The ridiculously high price of textbooks on campus

January 31, 2013
Filed under Opinion

Kara Hemphill
keh65@zips.uakron.edu

I remember when I was in high school and everyone loved to complain about the ratty, outdated books they would give us. In response, the teachers usually chided us for our ungrateful behavior and told us to just wait until we got to college.

I always thought they were kidding. How could anyone justifiably charge $170 for a textbook? It must have been one of those things they told you to scare you into submission, like when they said you’d get coal for Christmas if you were bad, or that your nose would grow if you lied, or that a roving tailor would come and cut your thumbs off if you sucked them.

Okay, maybe not that last one, but you get the point.

Sadly, this particular “lie” turned out to be a truth, which just goes to show that I probably should have respected my elders more, or at least done my own research on the matter.

Textbooks’ high prices seem to be something of a necessary evil in college; everyone is always complaining about them, yet we really have no choice but to give in and buy them eventually, at least if we want to pass our classes and go on to be successful adults who lie to their children about roving tailors.

With all of the dissatisfaction revolving around the on-campus bookstore’s prices, I’m kind of surprised they still do steady business. Whenever I hear talk of textbooks, it has a negative tone.

I’ve certainly never heard anyone proudly proclaim what a great deal they got on their supplies for
the semester.

Being somewhat of a hermit, I usually just order my books from Amazon or another online retailer. The prices are fair – or at least, more fair than they are at many other places – and there’s the added bonus of not having to make awkward conversation with store employees, or lug all of those heavy books out
to your car and back home. You don’t even have to leave the house, for that matter.

Another money-saving strategy is to make connections with
people in your major. Chances are, they’ve had the same classes that you’re taking and might just be willing to give you a great price on their textbooks or even lend them to you for free. Just make sure the people you befriend are hoarders, otherwise you might be wasting your time with that weird kid in your economics class who always sweats on your desk.

The point is, students will jump through all sorts of hoops to avoid getting textbooks from the campus bookstore, though it’s convenient in its own way, being right in the student union.

Like all of the questionable things we encounter in our quest for higher education,
I expect we’re supposed to put a positive spin on the ludicrous textbook prices we battle at the beginning of each semester. Here are some that retailers might be able to use in advertising:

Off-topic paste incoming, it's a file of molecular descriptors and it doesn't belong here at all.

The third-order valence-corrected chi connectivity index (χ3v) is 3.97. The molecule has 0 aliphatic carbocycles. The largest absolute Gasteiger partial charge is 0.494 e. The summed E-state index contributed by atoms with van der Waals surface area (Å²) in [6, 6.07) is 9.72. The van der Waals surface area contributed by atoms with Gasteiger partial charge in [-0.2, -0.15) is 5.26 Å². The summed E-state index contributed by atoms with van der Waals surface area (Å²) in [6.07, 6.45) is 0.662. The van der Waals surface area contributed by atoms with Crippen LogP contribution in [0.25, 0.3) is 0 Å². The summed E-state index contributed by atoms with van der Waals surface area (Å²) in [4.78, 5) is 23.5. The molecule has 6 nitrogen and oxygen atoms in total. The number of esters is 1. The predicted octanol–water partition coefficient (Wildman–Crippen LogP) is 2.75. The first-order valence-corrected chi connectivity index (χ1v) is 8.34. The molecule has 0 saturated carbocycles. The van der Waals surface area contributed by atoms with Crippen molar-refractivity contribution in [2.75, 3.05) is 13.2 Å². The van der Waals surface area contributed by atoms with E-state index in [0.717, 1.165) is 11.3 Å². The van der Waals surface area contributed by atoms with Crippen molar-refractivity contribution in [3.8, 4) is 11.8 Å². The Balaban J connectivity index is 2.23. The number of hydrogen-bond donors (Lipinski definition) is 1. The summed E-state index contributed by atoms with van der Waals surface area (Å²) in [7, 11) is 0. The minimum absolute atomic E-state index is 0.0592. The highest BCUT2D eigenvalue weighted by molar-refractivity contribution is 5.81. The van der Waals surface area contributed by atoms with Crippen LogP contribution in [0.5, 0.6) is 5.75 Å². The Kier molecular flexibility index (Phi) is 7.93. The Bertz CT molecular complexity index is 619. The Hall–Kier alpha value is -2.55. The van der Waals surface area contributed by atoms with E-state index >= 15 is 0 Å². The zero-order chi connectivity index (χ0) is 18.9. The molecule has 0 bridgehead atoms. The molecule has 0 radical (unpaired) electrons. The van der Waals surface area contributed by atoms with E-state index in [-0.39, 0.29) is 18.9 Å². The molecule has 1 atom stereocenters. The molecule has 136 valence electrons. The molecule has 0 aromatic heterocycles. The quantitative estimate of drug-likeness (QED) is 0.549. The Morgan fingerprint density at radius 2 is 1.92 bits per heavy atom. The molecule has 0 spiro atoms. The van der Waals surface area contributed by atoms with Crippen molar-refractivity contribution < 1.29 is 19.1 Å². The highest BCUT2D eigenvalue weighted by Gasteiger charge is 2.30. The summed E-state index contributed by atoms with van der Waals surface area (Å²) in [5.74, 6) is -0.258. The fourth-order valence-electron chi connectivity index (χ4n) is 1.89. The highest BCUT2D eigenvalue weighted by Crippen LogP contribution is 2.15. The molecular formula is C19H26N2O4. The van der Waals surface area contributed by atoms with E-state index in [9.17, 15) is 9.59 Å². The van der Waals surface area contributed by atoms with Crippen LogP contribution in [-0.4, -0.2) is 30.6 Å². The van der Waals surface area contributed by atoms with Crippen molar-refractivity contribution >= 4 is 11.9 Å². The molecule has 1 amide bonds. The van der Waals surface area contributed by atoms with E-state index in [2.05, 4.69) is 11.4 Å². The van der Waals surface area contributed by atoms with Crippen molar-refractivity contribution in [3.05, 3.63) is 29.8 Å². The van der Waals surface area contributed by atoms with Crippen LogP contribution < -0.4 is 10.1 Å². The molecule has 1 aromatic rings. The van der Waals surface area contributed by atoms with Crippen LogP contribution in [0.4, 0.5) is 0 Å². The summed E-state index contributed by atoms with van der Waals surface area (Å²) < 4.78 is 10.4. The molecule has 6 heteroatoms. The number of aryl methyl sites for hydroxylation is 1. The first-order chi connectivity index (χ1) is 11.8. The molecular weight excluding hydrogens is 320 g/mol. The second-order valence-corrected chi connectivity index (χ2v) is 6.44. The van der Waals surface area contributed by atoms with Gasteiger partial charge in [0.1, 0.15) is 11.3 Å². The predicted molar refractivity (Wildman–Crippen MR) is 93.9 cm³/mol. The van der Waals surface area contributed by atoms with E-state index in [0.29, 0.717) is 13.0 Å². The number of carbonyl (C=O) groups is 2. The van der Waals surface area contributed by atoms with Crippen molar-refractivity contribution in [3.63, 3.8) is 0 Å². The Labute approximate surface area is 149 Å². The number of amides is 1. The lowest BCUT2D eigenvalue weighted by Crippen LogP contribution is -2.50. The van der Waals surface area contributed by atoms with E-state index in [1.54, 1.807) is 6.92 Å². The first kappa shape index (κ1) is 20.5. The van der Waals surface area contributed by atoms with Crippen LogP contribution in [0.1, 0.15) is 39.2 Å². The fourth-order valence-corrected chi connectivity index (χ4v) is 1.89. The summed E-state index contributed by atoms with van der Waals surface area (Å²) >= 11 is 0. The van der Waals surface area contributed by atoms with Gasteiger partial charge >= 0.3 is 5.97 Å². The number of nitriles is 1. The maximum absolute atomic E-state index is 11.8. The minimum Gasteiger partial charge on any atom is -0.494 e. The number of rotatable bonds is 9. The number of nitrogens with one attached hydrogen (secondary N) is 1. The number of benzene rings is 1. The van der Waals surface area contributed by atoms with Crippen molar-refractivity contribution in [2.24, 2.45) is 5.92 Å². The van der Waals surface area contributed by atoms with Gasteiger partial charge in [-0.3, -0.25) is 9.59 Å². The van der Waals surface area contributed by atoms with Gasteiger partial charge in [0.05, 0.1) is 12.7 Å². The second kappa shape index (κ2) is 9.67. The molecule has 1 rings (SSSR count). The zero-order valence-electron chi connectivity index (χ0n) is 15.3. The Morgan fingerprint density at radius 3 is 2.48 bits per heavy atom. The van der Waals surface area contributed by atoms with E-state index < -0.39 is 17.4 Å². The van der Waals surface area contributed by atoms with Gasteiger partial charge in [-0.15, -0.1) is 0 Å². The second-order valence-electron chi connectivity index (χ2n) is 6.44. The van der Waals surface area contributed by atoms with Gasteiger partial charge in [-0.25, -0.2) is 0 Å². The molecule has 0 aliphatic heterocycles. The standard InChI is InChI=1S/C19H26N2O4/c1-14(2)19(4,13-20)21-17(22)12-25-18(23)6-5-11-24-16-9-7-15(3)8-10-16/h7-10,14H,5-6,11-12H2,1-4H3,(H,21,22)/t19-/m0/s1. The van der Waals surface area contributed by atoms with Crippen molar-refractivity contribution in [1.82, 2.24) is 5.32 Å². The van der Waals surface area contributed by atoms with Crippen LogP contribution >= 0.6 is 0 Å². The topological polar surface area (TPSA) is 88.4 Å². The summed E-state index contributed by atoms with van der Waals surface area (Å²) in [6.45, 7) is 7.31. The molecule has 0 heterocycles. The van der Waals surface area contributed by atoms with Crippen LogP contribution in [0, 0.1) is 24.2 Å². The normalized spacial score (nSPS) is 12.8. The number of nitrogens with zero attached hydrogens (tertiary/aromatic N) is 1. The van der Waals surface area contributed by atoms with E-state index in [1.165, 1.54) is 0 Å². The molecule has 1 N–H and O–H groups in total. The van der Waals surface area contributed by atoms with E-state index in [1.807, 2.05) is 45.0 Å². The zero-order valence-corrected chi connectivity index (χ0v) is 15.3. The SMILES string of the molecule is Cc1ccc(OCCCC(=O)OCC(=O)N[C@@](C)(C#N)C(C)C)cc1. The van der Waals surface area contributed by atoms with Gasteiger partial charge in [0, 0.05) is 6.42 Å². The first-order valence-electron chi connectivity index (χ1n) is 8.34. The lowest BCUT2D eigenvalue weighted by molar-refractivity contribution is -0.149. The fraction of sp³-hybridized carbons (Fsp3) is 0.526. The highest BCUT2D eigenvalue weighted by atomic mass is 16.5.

1. Buying textbooks
at full price provides good experience for handling finances.

Okay, maybe you had to skip your water bill for the month because the bookstore wanted to sell you a $300 bundle of workbooks when you only really needed one; but that’s life, folks. Sometimes you might need to cut corners. Just not on your education. Learning to balance your spending is good preparation for later in life.

2. Knowledge is priceless.

You just can’t put a price on knowledge. It’s something that stays with you forever, or at least, until exams are over. But still. Your Bachelor’s degree stays with you forever, and that’s the important thing.

3. What doesn’t kill you makes you stronger.

The next time you find yourself holding a ratty old book you’ve just been charged $95 for and wondering how the heck they even accepted it back in the first place, just remember that life is full of disappointments and unpleasant surprises. All this excessive spending and finding dried bits of spaghetti in your book is making your skin thicker.

4. Textbook rentals are a tricky balancing act that can improve your critical thinking.

Should I highlight this passage? How much highlighter is too much? Does folding down the corner of the page fall outside the vague and mysterious realm of “good condition?” Should I risk eating and handling this book at the same time? These are all questions you may need to ask yourself when dealing with a rented textbook, and they’re all improving your critical thinking and problem-solving skills. Be aware, however, that this is probably not something you should put on a resume.

I’m sure there are many more, but I’ll leave that up to the professionals and real optimists to decide.

So the next time you feel the urge to lament all the money you spent on textbooks, just remember: It could be worse. Some day, when you’re old and wrinkled and have finally paid off all of your student loan debt, you’ll look back and be grateful for the learning experience, all while telling your grandchildren that back in your day, a full set of textbooks only cost $500.

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